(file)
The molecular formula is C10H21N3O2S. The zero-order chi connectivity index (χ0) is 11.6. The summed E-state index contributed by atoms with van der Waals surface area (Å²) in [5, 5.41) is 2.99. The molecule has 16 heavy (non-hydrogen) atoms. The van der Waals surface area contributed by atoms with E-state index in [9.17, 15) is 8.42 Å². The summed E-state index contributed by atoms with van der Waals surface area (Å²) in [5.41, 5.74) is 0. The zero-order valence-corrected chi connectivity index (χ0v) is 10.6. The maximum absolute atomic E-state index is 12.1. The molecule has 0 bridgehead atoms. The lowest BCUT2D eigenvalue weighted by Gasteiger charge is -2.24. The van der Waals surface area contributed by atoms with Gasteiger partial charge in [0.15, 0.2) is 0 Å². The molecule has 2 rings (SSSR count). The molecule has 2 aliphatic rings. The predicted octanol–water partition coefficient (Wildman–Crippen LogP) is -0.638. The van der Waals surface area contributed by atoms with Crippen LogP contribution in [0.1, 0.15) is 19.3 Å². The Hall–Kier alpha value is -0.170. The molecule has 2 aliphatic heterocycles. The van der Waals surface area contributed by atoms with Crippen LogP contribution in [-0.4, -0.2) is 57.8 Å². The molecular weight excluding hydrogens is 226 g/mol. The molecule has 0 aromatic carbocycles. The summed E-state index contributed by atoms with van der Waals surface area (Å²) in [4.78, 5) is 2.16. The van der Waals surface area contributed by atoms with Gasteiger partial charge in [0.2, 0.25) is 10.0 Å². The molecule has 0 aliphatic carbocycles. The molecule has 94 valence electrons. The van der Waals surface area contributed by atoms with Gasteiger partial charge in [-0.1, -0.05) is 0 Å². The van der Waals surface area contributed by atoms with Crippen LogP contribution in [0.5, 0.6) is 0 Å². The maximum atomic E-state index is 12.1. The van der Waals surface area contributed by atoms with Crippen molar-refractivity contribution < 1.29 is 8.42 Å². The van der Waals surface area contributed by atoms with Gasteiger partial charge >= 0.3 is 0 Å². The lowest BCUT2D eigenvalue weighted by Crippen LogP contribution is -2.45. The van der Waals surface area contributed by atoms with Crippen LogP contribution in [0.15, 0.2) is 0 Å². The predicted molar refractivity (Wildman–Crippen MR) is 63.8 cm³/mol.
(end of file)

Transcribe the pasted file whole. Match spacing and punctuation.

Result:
The molecular formula is C10H21N3O2S. The zero-order chi connectivity index (χ0) is 11.6. The summed E-state index contributed by atoms with van der Waals surface area (Å²) in [5, 5.41) is 2.99. The molecule has 16 heavy (non-hydrogen) atoms. The van der Waals surface area contributed by atoms with E-state index in [9.17, 15) is 8.42 Å². The summed E-state index contributed by atoms with van der Waals surface area (Å²) in [5.41, 5.74) is 0. The zero-order valence-corrected chi connectivity index (χ0v) is 10.6. The maximum absolute atomic E-state index is 12.1. The molecule has 0 bridgehead atoms. The lowest BCUT2D eigenvalue weighted by Gasteiger charge is -2.24. The van der Waals surface area contributed by atoms with Gasteiger partial charge in [0.15, 0.2) is 0 Å². The molecule has 2 rings (SSSR count). The molecule has 2 aliphatic rings. The predicted octanol–water partition coefficient (Wildman–Crippen LogP) is -0.638. The van der Waals surface area contributed by atoms with Crippen LogP contribution in [0.1, 0.15) is 19.3 Å². The Hall–Kier alpha value is -0.170. The molecule has 2 aliphatic heterocycles. The van der Waals surface area contributed by atoms with Crippen LogP contribution in [-0.4, -0.2) is 57.8 Å². The molecular weight excluding hydrogens is 226 g/mol. The molecule has 0 aromatic carbocycles. The summed E-state index contributed by atoms with van der Waals surface area (Å²) in [4.78, 5) is 2.16. The van der Waals surface area contributed by atoms with Gasteiger partial charge in [0.2, 0.25) is 10.0 Å². The molecule has 0 aliphatic carbocycles. The molecule has 94 valence electrons. The van der Waals surface area contributed by atoms with Gasteiger partial charge in [-0.1, -0.05) is 0 Å². The van der Waals surface area contributed by atoms with Crippen LogP contribution in [0.5, 0.6) is 0 Å². The maximum atomic E-state index is 12.1. The van der Waals surface area contributed by atoms with Crippen molar-refractivity contribution < 1.29 is 8.42 Å². The van der Waals surface area contributed by atoms with Gasteiger partial charge >= 0.3 is 0 Å². The lowest BCUT2D eigenvalue weighted by Crippen LogP contribution is -2.45. The van der Waals surface area contributed by atoms with Crippen LogP contribution in [0.15, 0.2) is 0 Å². The predicted molar refractivity (Wildman–Crippen MR) is 63.8 cm³/mol.